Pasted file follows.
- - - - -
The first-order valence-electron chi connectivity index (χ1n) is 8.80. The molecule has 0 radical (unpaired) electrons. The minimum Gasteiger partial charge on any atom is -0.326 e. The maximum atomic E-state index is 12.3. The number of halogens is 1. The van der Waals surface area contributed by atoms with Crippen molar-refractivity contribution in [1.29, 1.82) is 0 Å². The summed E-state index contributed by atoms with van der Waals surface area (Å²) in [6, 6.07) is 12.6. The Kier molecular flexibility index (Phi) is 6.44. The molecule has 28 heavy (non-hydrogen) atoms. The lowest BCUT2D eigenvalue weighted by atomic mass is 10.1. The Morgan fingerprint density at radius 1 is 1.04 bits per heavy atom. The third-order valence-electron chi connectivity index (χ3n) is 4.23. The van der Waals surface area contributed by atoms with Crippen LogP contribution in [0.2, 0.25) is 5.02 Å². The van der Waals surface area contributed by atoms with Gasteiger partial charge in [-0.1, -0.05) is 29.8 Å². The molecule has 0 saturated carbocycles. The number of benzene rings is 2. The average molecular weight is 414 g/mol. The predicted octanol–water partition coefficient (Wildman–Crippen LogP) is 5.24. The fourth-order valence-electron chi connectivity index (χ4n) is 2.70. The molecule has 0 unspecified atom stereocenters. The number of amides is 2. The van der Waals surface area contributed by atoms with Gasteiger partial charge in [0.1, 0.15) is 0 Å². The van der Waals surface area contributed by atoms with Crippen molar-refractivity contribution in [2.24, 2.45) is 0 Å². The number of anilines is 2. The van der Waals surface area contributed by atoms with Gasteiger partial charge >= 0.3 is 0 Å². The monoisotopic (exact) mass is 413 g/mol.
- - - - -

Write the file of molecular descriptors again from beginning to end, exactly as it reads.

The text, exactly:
The first-order valence-electron chi connectivity index (χ1n) is 8.80. The molecule has 0 radical (unpaired) electrons. The minimum Gasteiger partial charge on any atom is -0.326 e. The maximum atomic E-state index is 12.3. The number of halogens is 1. The van der Waals surface area contributed by atoms with Crippen molar-refractivity contribution in [1.29, 1.82) is 0 Å². The summed E-state index contributed by atoms with van der Waals surface area (Å²) in [6, 6.07) is 12.6. The Kier molecular flexibility index (Phi) is 6.44. The molecule has 28 heavy (non-hydrogen) atoms. The lowest BCUT2D eigenvalue weighted by atomic mass is 10.1. The Morgan fingerprint density at radius 1 is 1.04 bits per heavy atom. The third-order valence-electron chi connectivity index (χ3n) is 4.23. The van der Waals surface area contributed by atoms with Crippen LogP contribution in [0.2, 0.25) is 5.02 Å². The van der Waals surface area contributed by atoms with Gasteiger partial charge in [-0.1, -0.05) is 29.8 Å². The molecule has 0 saturated carbocycles. The number of benzene rings is 2. The average molecular weight is 414 g/mol. The predicted octanol–water partition coefficient (Wildman–Crippen LogP) is 5.24. The fourth-order valence-electron chi connectivity index (χ4n) is 2.70. The molecule has 0 unspecified atom stereocenters. The number of amides is 2. The van der Waals surface area contributed by atoms with Gasteiger partial charge in [0.1, 0.15) is 0 Å². The van der Waals surface area contributed by atoms with Crippen molar-refractivity contribution in [2.24, 2.45) is 0 Å². The number of anilines is 2. The van der Waals surface area contributed by atoms with Gasteiger partial charge >= 0.3 is 0 Å². The monoisotopic (exact) mass is 413 g/mol.